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Michael Adams vs Peter Svidler
Dos Hermanas (1999), Dos Hermanas ESP, rd 1, Apr-06
Sicilian Defense: Najdorf Variation. English Attack (B90)  ·  1-0



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Given 32 times; par: 38 [what's this?]

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Kibitzer's Corner
Apr-11-04  babakova: 11.Ne2! is an important novelty by Adams who shuns the standard Nd5 which is less complicated
Aug-19-06  Elroch: 33. ...Qf7 34. Qxg6+ Qxg6+ 35. Rxg6+
Presumably Adams must have seen this on move 28, as he spurned the win of an exchange with:

28. Qxf7+ Rxf7 29. Bxf7 Kxf7 30. Rxd6

leading to a clearly won endgame.

Mar-14-10  alexrawlings: 28 f4! is a nice move, preventing the black queen from reaching e5 and forcing a queen swap.

Could make a nice GOTD.

Premium Chessgames Member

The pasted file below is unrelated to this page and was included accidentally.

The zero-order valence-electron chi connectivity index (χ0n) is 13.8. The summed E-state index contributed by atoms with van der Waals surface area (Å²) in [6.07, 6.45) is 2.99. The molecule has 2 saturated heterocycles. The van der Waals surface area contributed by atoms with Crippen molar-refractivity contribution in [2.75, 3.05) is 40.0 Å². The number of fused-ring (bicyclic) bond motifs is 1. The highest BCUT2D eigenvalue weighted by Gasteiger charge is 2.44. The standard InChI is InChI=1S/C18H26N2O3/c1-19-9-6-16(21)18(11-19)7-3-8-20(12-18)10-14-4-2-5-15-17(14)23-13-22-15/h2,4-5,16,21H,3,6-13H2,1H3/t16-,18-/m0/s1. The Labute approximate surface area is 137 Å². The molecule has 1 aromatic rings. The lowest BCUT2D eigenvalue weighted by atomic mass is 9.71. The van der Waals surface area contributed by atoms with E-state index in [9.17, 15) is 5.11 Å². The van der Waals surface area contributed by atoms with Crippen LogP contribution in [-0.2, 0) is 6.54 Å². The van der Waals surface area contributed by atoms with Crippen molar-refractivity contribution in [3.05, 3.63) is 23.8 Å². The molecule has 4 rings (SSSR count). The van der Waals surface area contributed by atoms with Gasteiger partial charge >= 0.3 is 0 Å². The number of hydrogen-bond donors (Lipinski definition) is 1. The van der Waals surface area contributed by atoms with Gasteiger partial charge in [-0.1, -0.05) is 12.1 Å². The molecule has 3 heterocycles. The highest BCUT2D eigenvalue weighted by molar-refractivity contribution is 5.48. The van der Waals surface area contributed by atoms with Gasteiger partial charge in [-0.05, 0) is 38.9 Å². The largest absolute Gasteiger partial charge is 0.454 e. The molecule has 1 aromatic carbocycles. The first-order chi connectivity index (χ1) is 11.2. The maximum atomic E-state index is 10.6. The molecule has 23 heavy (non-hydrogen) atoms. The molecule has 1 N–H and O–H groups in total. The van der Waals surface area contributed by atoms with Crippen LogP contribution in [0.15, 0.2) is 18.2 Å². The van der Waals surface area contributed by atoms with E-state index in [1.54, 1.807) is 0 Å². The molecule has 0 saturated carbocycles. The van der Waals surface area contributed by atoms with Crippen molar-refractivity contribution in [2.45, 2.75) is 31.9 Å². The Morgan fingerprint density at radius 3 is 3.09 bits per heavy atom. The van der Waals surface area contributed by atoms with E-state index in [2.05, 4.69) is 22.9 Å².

plang: Played in the first round; Adams went on to win the tournament with an undefeated 6-3 a half point ahead of Kramnik. A couple of months earlier Svidler had played against Adams at Linares and drawn. A few months before that game at Tilburg 1998 Svidler had played 10..Nh5 and Adams had gone on to win; Adams innovation 11 Ne2 (11 Nd5 and 11 exf had been played previously) is now the most popular move here. Adams thought that 17..Kf8 might have been a preferable way to guard his kingside. 19..Rxh4? led to a probably lost position for Black; Adams mentioned 19..gxh, 19..g4 or 19..Ne5 as alternatives. An illustration of the precariousness of Black's position is 22..a5 23 Qh6!..Nxd5 24 Bb5+ and wins. After Adams powerful 25 e5! the response 25..dxe? 26 Qxe5+..Qe7 27 Qb8+ would have lost on the spot. After 28 f4! Adams was prepared to answer 28..Kg7 with 29 Qd3 with the idea of Rg1.

<Presumably Adams must have seen this on move 28, as he spurned the win of an exchange with: 28. Qxf7+ Rxf7 29. Bxf7 Kxf7 30. Rxd6
leading to a clearly won endgame.>

That endgame would have required considerable technique. Adams, a strong attacking player, surely wouldn't want to exchange his powerful bishop for a measly rook if he could avoid it.

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